Nominations should be sent via email to donnamareehanson at gmail dot com or via post to her address above, or via email to alqua.kun at gmail dot com (postal address on request). The bond can be sent by PayPal to email@example.com or contact Donna for bank transfer details. She will also take cash in person.
The 2019 GUFF Call for Nominations (PDF) includes details and answers to frequently asked questions.
(4) WILSON OBIT. Scott Wilson, who played Hershel Greene over three seasons of hit zombie series The Walking Dead, has died of cancer: “‘The Walking Dead’ Actor Scott Wilson Dead at 76” at Rolling Stone.
Over an acting career that spanned over 50 years and amassed over 80 credits, some of Wilson’s most notable film roles include his turn as Richard Hickock in the 1967 adaptation of In Cold Blood, a murder suspect in In the Heat of the Night, pilot Scott Crossfield in The Right Stuff and as the man who murders Jay Gatsby in the Robert Redford-starring version of The Great Gatsby.
However, Wilson will best be remembered for portraying religious and widowed farm owner Hershel Greene on The Walking Dead, a role he played from 2011 to 2014 before the character was killed off.
(5) TODAY’S BIRTHDAYS.
[Compiled by Cat Eldridge and JJ.]
- Born October 7, 1906 – John L Nanovic, Editor born in Slovakia who emigrated to the U.S.. The Encyclopaedia of Science Fiction says: “From 1931 he was associated with Street & Smith, for whom he edited The Shadow from 1932 to 1943; and was also involved in developing the figure of Doc Savage for the firm, writing the initial treatment which was published, long afterwards, as Doc Savage, The Supreme Adventurer, and editing the actual journal, Doc Savage Magazine, from 1933 to 1943. He was responsible for the successful choice of Lester Dent as principal author of the series; Dent wrote most of the Doc Savage stories published under the house name Kenneth Robeson .”
- Born October 7, 1907 – Richard “Shave” Shaver, Writer whose fantasy stories in Amazing Stories, 1944-48, raised one of the most spectacular feuds in early fandom. He began hearing voices, which he believed were real, telling him a bizarre mythos of prehistoric cannibals living in vast underground caves and preying on human beings’ minds by supernatural means. Amazing editor Ray Palmer published the first of these stories, “I Remember Lemuria”, plus more than 20 sequels, and demanded that fans accept these as true fact (which, of course, did not go over well with fans, who eventually engaged in a campaign led by Forest J. Ackerman to get readers to boycott Ziff-Davis magazines and persuade the U.S. Post Office to ban them). After more than 4 years of contentious letters from fans and the associated uproar, management finally banned Shaver from the magazine and Palmer resigned as editor.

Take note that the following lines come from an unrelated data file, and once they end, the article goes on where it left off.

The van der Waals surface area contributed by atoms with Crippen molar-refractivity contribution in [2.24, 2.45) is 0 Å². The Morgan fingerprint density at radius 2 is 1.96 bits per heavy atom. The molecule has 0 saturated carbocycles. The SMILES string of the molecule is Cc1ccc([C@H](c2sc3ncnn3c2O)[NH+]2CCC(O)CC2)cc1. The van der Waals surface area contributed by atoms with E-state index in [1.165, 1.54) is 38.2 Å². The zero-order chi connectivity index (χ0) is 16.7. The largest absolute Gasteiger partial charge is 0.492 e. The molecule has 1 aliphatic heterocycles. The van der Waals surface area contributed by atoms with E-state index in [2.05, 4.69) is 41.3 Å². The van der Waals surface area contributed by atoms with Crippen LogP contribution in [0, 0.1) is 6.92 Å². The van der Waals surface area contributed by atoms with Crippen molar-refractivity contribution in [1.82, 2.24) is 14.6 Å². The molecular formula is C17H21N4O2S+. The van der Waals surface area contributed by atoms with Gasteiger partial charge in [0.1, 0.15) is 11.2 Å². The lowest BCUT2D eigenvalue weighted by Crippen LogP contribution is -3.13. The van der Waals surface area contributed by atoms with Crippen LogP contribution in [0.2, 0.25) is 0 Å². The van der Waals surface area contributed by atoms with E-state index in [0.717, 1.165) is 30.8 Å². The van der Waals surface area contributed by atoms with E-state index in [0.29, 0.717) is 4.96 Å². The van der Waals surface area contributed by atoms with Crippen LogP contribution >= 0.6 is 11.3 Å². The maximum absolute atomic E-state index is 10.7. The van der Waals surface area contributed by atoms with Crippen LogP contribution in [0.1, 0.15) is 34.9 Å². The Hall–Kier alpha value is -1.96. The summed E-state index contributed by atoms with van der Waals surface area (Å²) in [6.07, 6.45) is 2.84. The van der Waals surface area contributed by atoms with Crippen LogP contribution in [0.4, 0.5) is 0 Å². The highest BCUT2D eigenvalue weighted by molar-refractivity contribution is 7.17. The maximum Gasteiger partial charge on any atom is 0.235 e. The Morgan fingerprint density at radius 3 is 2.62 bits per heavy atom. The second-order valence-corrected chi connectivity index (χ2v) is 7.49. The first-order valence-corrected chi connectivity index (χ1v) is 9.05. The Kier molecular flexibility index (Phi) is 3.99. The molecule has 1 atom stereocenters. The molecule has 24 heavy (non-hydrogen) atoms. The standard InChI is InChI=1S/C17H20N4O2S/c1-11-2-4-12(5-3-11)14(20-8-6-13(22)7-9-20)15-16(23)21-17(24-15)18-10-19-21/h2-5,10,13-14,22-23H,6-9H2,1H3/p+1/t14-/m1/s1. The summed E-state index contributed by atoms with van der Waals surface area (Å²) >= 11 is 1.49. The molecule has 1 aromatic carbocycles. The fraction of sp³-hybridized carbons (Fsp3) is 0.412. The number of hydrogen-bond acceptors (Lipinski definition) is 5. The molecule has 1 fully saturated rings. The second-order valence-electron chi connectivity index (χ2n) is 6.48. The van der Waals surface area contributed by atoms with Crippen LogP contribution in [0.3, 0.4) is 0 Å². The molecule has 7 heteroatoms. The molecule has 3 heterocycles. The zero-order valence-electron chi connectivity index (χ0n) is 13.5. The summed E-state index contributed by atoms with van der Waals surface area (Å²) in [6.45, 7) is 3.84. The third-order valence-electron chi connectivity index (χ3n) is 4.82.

- Born October 7, 1938 – Jane Gallion (Ellern), Writer, Poet, and Fan who was one of the members of the Los Angeles Science Fiction Society subgroup The Blackguards, which hosted many parties and tournaments. She edited the fanzines Karuna, Topaze, and Topaze (etc.), contributed to many other fanzines over the years, and was known for her three post-apocalyptic novels which were very early examples of feminist works involving explicit sex.